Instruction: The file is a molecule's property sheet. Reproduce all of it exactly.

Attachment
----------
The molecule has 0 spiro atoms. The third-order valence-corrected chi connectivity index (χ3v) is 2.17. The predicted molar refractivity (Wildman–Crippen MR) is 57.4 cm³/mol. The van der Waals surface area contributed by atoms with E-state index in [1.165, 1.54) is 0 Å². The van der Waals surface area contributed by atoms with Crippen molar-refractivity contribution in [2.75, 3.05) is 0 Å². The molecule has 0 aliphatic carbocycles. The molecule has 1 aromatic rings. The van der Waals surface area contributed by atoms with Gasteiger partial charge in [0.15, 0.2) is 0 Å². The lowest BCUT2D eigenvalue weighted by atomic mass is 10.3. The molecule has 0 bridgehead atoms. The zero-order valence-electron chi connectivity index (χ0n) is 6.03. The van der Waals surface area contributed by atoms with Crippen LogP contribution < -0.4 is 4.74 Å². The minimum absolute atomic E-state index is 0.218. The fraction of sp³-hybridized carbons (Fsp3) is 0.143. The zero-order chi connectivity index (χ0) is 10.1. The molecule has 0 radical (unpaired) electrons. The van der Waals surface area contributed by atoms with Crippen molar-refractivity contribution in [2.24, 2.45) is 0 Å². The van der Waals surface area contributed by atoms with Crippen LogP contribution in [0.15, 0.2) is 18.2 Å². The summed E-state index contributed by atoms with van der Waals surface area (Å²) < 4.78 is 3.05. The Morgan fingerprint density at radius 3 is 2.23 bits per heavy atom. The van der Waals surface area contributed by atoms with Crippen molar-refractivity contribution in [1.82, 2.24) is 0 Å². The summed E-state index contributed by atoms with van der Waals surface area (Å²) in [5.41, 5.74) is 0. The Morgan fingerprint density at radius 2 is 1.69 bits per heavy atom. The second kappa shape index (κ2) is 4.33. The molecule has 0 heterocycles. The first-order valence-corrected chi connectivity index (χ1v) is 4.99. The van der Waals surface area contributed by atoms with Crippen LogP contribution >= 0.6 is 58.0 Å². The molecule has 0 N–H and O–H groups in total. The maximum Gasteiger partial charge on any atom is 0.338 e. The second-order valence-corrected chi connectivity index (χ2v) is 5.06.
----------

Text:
The molecule has 0 spiro atoms. The third-order valence-corrected chi connectivity index (χ3v) is 2.17. The predicted molar refractivity (Wildman–Crippen MR) is 57.4 cm³/mol. The van der Waals surface area contributed by atoms with E-state index in [1.165, 1.54) is 0 Å². The van der Waals surface area contributed by atoms with Crippen molar-refractivity contribution in [2.75, 3.05) is 0 Å². The molecule has 0 aliphatic carbocycles. The molecule has 1 aromatic rings. The van der Waals surface area contributed by atoms with Gasteiger partial charge in [0.15, 0.2) is 0 Å². The lowest BCUT2D eigenvalue weighted by atomic mass is 10.3. The molecule has 0 bridgehead atoms. The zero-order valence-electron chi connectivity index (χ0n) is 6.03. The van der Waals surface area contributed by atoms with Crippen LogP contribution < -0.4 is 4.74 Å². The minimum absolute atomic E-state index is 0.218. The fraction of sp³-hybridized carbons (Fsp3) is 0.143. The zero-order chi connectivity index (χ0) is 10.1. The molecule has 0 radical (unpaired) electrons. The van der Waals surface area contributed by atoms with Crippen molar-refractivity contribution in [2.24, 2.45) is 0 Å². The van der Waals surface area contributed by atoms with Crippen LogP contribution in [0.15, 0.2) is 18.2 Å². The summed E-state index contributed by atoms with van der Waals surface area (Å²) < 4.78 is 3.05. The Morgan fingerprint density at radius 3 is 2.23 bits per heavy atom. The van der Waals surface area contributed by atoms with Crippen molar-refractivity contribution in [1.82, 2.24) is 0 Å². The summed E-state index contributed by atoms with van der Waals surface area (Å²) in [5.41, 5.74) is 0. The Morgan fingerprint density at radius 2 is 1.69 bits per heavy atom. The second kappa shape index (κ2) is 4.33. The molecule has 0 heterocycles. The first-order valence-corrected chi connectivity index (χ1v) is 4.99. The van der Waals surface area contributed by atoms with Crippen LogP contribution >= 0.6 is 58.0 Å². The molecule has 0 N–H and O–H groups in total. The maximum Gasteiger partial charge on any atom is 0.338 e. The second-order valence-corrected chi connectivity index (χ2v) is 5.06.